Educational by Chapter of the Powered Paragliding Bible

I: First Flight

01 Training Process

02 Gearing Up

03 Handling the Wing

04 Prep For 1st Flight

05 The Flight

06 Flying With Wheels 

II: Spreading Wings

07 Weather Basics

08 The Law

09 Airspace   

10 Flying Anywhere

11 Controlled Airports

12 Setup & Mx

13 Flying Cross Country

14 Flying With Others

III: Mastery

15 Adv Ground Handling

16 Precision Flying

17 Challenging Sites

18 Advanced Maneuvers

19 Risk Management

20 Competition

21 Free Flight Transition

IV: Theory

22 Aerodynamics

23 Motor & Propeller

24 Weather & Wind

25 Roots: Our History

V: Choosing Gear

26 The Wing

27 The Motor Unit

28 Accessories

29 Home Building

VI: Getting the Most

30 Other Uses

31 Traveling With Gear

32 Photography


--- Not in book ---

33 Organizing Fly-Ins

34 Places To Fly

35 Preserving the Sport

36 Tandem

Mid-Day Mishap

Thermally conditions dump experienced PPG pilot

See also Chapter 19, Emergencies: Handling Wing Collapses

A mid-day sojourn in moderate winds went sour for one high-time paramotorist resulting in a nearly disastrous impact. Surprisingly, the pilot walked (probably limped) away.

At 20 feet or so while landing, a quick downward gust started folding down the right half of his wing. Momentum and relative wind did the rest, quickly collapsing 70% of his paraglider. All that fabric, now presenting a vertical wall of drag, caused an immediate turn that was aggravated by lift from the open left side. The highly experienced pilot didn't know what happened until a turn began. Then it was way too late.

It took less than one second from the pilots first feel of trouble to be in an unrecoverable situation. Lest anyone think otherwise, realize that it takes the human brain at least one second just to register a strange sensation. The only way out of this was prevention.

Another 20 feet higher and it would have been much worse. Another 100 feet higher and it would have been recoverable.

It appears he felt something because, although on landing approach, he lifted his legs just before the collapse started. Also, it looks like the wing surged forward somewhat. The most likely scenario is that he flew from the rising air of a thermal into a downward swirl on the other side. That jibes with reports from the pilot and witnesses. See sidebar on the thermal theory. One witness said the pilot reported a blast of warm air just before it happened. Wake turbulence (see sidebar) is a possibility that appears far less likely.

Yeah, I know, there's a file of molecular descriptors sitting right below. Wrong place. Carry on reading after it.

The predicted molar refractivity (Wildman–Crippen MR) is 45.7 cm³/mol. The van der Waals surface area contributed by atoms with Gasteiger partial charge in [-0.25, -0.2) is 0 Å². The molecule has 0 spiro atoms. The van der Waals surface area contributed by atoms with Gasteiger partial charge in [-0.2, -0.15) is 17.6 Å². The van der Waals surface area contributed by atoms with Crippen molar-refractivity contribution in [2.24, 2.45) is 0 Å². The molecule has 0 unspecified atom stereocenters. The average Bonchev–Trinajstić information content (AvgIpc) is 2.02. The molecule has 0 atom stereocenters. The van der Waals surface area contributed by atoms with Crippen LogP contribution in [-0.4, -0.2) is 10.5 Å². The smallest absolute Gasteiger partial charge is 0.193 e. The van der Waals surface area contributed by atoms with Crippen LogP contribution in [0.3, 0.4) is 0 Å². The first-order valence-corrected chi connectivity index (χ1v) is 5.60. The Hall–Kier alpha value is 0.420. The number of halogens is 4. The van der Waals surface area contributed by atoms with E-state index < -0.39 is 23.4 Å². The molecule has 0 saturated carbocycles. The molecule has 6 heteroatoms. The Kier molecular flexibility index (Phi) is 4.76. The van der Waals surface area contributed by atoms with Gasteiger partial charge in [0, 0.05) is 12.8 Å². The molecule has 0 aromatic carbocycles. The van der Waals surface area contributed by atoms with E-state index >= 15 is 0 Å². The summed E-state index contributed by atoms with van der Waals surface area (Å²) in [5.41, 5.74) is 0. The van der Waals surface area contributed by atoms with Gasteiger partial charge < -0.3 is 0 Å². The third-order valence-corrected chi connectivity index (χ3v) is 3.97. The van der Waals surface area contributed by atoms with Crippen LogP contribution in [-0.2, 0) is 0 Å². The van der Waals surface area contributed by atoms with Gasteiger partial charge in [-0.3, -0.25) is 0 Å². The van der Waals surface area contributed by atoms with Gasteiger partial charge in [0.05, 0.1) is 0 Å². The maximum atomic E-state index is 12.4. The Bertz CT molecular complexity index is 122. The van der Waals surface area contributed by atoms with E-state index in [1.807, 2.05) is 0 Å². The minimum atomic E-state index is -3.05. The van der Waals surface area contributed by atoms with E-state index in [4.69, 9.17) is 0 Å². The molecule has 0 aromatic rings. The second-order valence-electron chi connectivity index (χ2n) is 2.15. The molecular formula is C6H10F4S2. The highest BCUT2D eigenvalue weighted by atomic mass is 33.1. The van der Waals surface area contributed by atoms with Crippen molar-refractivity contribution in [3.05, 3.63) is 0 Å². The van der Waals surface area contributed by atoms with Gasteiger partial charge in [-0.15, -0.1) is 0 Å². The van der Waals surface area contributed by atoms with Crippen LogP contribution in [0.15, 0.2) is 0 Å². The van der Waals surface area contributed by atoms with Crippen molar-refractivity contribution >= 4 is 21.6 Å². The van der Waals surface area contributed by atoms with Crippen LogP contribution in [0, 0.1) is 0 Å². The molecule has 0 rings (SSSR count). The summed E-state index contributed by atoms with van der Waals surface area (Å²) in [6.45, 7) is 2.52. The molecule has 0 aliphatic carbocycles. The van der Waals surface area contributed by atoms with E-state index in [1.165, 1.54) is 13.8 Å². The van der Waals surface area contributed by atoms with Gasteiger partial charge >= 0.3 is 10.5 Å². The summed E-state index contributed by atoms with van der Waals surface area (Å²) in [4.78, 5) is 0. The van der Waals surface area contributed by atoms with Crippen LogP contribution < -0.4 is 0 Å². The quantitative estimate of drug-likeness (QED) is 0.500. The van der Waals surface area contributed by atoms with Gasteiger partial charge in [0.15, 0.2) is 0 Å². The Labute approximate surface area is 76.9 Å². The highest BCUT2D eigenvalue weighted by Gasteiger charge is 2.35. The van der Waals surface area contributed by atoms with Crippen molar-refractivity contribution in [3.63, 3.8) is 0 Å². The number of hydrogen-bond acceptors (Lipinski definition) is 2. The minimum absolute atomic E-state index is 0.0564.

Keep in mind, we're analyzing what took 3 seconds to finish.

It seems the wing surged forward, making it more susceptible to collapse and this hit a bit of downward gust. Dampening that surge could have certainly helped but it may not have been enough. When off power and in turbulence, it's a good idea to try keeping brake pressure 2 or so (about 1/4 brakes). I suspect this pilot, with his experience did damp it slightly.

Thanks to Steve for sharing the video, James for helping with information and Brent for his perspective.


Frame A through C show a normal, power off approach. Frame D shows him bring his legs up but the wing hasn't felt anything yet. Frame E reveals the leading edge just starting to be blown down slightly right of center. In Frame F the slipstream is now pushing the wing downward and causing a significant collapse. Notice the pilot is still essentially level and in the same position he has been throughout.  His fate is sealed yet he is only aware that something is amiss. From frame E to F is about a half-second. He has just started to turn right in frame G and, at this point, is essentially a passenger. The only out was preventing entry.

An experienced paramotor pilot who saw it happen offered his thoughts:

It was around noon. And he was flying over the field trying to get down a couple times before. He said he could feel heat rising off the ground. Just before he crashed he was over the black top taxi way.

So the hot sun could have contributed to it for sure. I had just arrived at the field when it happened and I was just off to the right of the camera. Paul's brother Steve shot the video of the crash. I shot Ivan later and made the video.

Another flyer and eyewitness offers: